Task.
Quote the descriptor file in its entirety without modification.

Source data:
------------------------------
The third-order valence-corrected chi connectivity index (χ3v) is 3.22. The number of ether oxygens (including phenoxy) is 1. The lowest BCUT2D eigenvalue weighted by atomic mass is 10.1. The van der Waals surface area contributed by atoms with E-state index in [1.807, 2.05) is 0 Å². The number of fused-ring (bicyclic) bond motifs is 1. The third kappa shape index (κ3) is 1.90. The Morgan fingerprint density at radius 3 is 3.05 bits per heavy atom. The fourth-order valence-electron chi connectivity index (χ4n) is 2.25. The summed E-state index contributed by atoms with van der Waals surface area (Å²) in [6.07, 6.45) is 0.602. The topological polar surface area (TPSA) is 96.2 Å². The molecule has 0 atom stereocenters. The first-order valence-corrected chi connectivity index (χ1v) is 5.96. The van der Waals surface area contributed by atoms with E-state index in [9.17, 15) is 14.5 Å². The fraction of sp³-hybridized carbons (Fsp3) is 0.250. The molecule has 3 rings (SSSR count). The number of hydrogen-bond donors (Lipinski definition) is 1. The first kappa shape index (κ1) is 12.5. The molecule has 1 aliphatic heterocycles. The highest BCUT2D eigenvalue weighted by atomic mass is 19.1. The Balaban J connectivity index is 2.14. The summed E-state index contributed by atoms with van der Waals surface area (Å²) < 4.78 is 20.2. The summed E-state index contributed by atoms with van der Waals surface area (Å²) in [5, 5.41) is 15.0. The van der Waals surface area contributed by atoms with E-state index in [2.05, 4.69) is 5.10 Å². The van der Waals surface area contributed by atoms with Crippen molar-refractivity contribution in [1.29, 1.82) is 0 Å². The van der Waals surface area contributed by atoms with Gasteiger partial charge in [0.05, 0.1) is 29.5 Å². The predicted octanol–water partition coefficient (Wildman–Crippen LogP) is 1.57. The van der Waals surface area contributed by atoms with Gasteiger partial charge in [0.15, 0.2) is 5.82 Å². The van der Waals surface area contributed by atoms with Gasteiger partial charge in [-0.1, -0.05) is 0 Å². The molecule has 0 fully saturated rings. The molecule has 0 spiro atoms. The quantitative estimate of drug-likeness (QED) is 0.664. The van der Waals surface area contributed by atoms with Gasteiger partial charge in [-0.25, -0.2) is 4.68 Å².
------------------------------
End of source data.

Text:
The third-order valence-corrected chi connectivity index (χ3v) is 3.22. The number of ether oxygens (including phenoxy) is 1. The lowest BCUT2D eigenvalue weighted by atomic mass is 10.1. The van der Waals surface area contributed by atoms with E-state index in [1.807, 2.05) is 0 Å². The number of fused-ring (bicyclic) bond motifs is 1. The third kappa shape index (κ3) is 1.90. The Morgan fingerprint density at radius 3 is 3.05 bits per heavy atom. The fourth-order valence-electron chi connectivity index (χ4n) is 2.25. The summed E-state index contributed by atoms with van der Waals surface area (Å²) in [6.07, 6.45) is 0.602. The topological polar surface area (TPSA) is 96.2 Å². The molecule has 0 atom stereocenters. The first-order valence-corrected chi connectivity index (χ1v) is 5.96. The van der Waals surface area contributed by atoms with E-state index in [9.17, 15) is 14.5 Å². The fraction of sp³-hybridized carbons (Fsp3) is 0.250. The molecule has 3 rings (SSSR count). The number of hydrogen-bond donors (Lipinski definition) is 1. The first kappa shape index (κ1) is 12.5. The molecule has 1 aliphatic heterocycles. The highest BCUT2D eigenvalue weighted by atomic mass is 19.1. The Balaban J connectivity index is 2.14. The summed E-state index contributed by atoms with van der Waals surface area (Å²) < 4.78 is 20.2. The summed E-state index contributed by atoms with van der Waals surface area (Å²) in [5, 5.41) is 15.0. The van der Waals surface area contributed by atoms with E-state index in [2.05, 4.69) is 5.10 Å². The van der Waals surface area contributed by atoms with Crippen molar-refractivity contribution in [1.29, 1.82) is 0 Å². The van der Waals surface area contributed by atoms with Gasteiger partial charge in [0.05, 0.1) is 29.5 Å². The predicted octanol–water partition coefficient (Wildman–Crippen LogP) is 1.57. The van der Waals surface area contributed by atoms with Gasteiger partial charge in [0.15, 0.2) is 5.82 Å². The van der Waals surface area contributed by atoms with Gasteiger partial charge in [-0.1, -0.05) is 0 Å². The molecule has 0 fully saturated rings. The molecule has 0 spiro atoms. The quantitative estimate of drug-likeness (QED) is 0.664. The van der Waals surface area contributed by atoms with Gasteiger partial charge in [-0.25, -0.2) is 4.68 Å².